It's a quintessentially modern rock sound, a sound that's easy to take for granted. I even remember Simon Reynolds dismissing the band as boring college rock in Rip It Up And Start Again! That's typically unkind of hipster Reynolds, although perhaps expected when put in the context of his first musical love, post punk. In fact, I suspect his position has softened somewhat in the intervening years, as it has seemed to have with so many of the more mainstream post punk bands of the era.
To my thinking, the band fills an important place in the fabric of eighties pop/rock, almost existing as a sort of glue band tying all the various strands together. They're really only one degree of separation from away from everything from synth pop to alternative, new wave to widescreen stadium rock, power pop and even punk funk gone to the disco. A song like One Thing Leads To Another bears this out: one could see how this appealed to people all across the spectrum, from new wavers to the rockers to the club kids.
At any rate, it was quite heartening to see the group in such good shape and in good sound, doing their thing in such a sympathetic setting. The venue was a perfect environment for their taut, shimmering sound, and they were in fine form throughout. After all, the band's current line up is the same one that played on all their classic albums, and everyone seemed to be having a good time.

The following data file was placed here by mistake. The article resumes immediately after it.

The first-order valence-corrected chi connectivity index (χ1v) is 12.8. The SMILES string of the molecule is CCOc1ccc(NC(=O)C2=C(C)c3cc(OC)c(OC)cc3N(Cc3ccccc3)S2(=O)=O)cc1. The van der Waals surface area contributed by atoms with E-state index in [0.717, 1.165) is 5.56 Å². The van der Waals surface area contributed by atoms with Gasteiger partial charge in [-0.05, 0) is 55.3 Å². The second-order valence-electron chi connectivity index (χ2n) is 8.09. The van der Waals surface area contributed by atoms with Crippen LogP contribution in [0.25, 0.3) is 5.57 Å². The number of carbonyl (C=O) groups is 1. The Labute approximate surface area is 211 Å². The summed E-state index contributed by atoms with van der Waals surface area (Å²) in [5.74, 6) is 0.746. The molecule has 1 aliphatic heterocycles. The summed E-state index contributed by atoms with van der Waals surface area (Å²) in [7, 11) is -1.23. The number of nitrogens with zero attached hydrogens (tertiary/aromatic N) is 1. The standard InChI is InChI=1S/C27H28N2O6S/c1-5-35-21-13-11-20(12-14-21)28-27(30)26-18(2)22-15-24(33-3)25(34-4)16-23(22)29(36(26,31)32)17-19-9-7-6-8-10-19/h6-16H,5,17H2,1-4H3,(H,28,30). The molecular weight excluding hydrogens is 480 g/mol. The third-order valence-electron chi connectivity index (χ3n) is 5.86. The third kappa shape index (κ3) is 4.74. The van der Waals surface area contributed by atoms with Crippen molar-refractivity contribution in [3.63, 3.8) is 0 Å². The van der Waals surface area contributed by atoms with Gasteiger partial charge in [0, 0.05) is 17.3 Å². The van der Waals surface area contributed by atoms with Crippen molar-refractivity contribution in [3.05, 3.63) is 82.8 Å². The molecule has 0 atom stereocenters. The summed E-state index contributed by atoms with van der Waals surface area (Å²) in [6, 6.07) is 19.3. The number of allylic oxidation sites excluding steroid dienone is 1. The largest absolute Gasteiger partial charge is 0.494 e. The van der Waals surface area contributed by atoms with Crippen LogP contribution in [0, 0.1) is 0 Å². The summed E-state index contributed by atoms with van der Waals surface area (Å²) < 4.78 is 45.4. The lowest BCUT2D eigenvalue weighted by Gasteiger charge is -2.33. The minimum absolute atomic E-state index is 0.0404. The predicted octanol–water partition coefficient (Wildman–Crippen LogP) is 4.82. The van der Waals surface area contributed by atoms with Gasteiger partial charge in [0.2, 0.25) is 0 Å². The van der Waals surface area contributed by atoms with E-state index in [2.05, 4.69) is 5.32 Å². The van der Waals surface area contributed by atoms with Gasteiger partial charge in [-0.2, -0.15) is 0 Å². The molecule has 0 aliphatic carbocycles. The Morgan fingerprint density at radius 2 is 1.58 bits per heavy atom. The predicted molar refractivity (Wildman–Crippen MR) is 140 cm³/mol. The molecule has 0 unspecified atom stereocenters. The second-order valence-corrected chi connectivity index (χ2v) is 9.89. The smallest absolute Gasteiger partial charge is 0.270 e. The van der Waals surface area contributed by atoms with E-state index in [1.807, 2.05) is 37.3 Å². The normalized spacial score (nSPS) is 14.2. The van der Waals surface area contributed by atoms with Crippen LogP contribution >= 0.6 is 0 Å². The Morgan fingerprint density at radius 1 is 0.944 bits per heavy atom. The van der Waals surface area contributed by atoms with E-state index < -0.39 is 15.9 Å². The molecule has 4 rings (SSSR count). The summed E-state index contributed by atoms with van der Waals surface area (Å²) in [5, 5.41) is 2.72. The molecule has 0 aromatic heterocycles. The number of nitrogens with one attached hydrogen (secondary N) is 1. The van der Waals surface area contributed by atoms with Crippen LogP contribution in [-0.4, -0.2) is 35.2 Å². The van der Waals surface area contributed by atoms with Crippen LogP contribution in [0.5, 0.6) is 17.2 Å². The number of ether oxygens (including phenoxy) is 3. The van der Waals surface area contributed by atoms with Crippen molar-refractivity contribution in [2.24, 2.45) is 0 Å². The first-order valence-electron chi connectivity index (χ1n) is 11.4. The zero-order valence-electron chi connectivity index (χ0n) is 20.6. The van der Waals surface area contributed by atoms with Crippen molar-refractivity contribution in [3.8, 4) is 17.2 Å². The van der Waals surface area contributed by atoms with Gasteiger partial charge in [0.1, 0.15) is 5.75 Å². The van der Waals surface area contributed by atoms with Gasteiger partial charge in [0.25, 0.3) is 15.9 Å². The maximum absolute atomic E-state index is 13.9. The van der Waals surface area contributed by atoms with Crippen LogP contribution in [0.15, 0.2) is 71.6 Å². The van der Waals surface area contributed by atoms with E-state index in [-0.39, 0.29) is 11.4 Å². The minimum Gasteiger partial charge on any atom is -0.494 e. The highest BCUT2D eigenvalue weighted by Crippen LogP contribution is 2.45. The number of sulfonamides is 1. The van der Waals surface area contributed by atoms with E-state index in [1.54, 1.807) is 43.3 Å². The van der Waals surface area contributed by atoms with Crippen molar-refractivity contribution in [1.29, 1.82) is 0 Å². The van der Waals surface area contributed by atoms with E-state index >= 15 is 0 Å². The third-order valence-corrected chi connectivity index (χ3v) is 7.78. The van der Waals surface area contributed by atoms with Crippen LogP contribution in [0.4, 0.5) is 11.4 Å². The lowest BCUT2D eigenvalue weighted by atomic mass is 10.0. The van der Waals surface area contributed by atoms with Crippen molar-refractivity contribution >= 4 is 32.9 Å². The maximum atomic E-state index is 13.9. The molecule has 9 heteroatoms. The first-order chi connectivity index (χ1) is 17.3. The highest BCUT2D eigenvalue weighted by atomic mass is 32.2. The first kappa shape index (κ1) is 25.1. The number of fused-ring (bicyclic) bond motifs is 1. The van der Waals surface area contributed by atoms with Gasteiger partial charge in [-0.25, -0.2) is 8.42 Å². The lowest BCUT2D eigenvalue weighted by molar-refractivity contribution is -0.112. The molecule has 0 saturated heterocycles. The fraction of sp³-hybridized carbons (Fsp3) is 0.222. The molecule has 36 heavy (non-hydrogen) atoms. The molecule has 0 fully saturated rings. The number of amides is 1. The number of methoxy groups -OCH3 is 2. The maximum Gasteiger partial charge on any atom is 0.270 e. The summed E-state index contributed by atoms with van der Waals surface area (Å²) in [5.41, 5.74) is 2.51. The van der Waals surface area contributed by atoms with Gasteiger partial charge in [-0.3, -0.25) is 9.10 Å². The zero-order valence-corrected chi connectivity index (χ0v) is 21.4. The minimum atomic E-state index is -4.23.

Curnin fronted the band perfectly, playing off the crowd and guitarist Jamie West-Oram, who deserves special commendation as the star of the evening, building up waves upon waves of atmosphere for the singer to surf on. Their interplay seemed firmly in the tradition of Morrissey/Johnny Marr, Ian Brown/John Squire and Damon Albarn/Graham Coxon, with the lead singer playing the role of extrovert showman as the silent guitarist simply speaks with his hands.
Climaxing with Red Skies At Night, the band shuttled offstage while the road crew setup a second keyboard in the center of the stage. Return to the stage for the encore, Curnin sat at the keyboard as the group ran through an intimate version of I Will. Then, they launched into Secret Separation, their true signing off moment for the evening. With the sound still ringing in our ears, the crowd filtered down the stairs and into the cool of the summer night...
Tangentially, the merchandise table at the door was selling CDs of their Shuttered Room and Calm Animals albums, which was a rather pleasant surprise. Naturally, I snapped them both up at the beginning of the night,along with a t-shirt for Pops. Like I said before, Reach The Beach is the only album I own. For whatever reason, I don't remember seeing their albums on CD in the field (they appear to be relatively rare). Besides, I'll always jump at the chance to fill some gaps in the old collection! Over the course of the reason, when I realized how many songs they were playing off Calm Animals, it became clear I made the right decision. The Fixx are cool.